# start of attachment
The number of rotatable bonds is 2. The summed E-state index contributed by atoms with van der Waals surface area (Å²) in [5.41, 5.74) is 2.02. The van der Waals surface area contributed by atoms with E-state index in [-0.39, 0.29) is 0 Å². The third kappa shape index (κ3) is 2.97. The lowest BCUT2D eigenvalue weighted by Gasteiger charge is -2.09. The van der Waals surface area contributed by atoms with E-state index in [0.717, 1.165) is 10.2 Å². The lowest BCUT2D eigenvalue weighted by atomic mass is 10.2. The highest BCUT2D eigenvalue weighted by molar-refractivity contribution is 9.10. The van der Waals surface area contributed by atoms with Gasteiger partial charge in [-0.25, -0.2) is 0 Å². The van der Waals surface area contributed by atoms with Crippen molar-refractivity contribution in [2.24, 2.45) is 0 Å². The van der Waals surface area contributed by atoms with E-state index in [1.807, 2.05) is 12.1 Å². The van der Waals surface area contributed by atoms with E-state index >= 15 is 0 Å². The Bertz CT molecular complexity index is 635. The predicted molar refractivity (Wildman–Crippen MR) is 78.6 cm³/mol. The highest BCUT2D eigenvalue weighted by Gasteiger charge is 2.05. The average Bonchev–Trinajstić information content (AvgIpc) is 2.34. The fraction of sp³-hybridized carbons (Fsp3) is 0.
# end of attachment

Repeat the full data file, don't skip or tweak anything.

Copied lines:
The number of rotatable bonds is 2. The summed E-state index contributed by atoms with van der Waals surface area (Å²) in [5.41, 5.74) is 2.02. The van der Waals surface area contributed by atoms with E-state index in [-0.39, 0.29) is 0 Å². The third kappa shape index (κ3) is 2.97. The lowest BCUT2D eigenvalue weighted by Gasteiger charge is -2.09. The van der Waals surface area contributed by atoms with E-state index in [0.717, 1.165) is 10.2 Å². The lowest BCUT2D eigenvalue weighted by atomic mass is 10.2. The highest BCUT2D eigenvalue weighted by molar-refractivity contribution is 9.10. The van der Waals surface area contributed by atoms with Gasteiger partial charge in [-0.25, -0.2) is 0 Å². The van der Waals surface area contributed by atoms with Crippen molar-refractivity contribution in [2.24, 2.45) is 0 Å². The van der Waals surface area contributed by atoms with E-state index in [1.807, 2.05) is 12.1 Å². The van der Waals surface area contributed by atoms with E-state index >= 15 is 0 Å². The Bertz CT molecular complexity index is 635. The predicted molar refractivity (Wildman–Crippen MR) is 78.6 cm³/mol. The highest BCUT2D eigenvalue weighted by Gasteiger charge is 2.05. The average Bonchev–Trinajstić information content (AvgIpc) is 2.34. The fraction of sp³-hybridized carbons (Fsp3) is 0.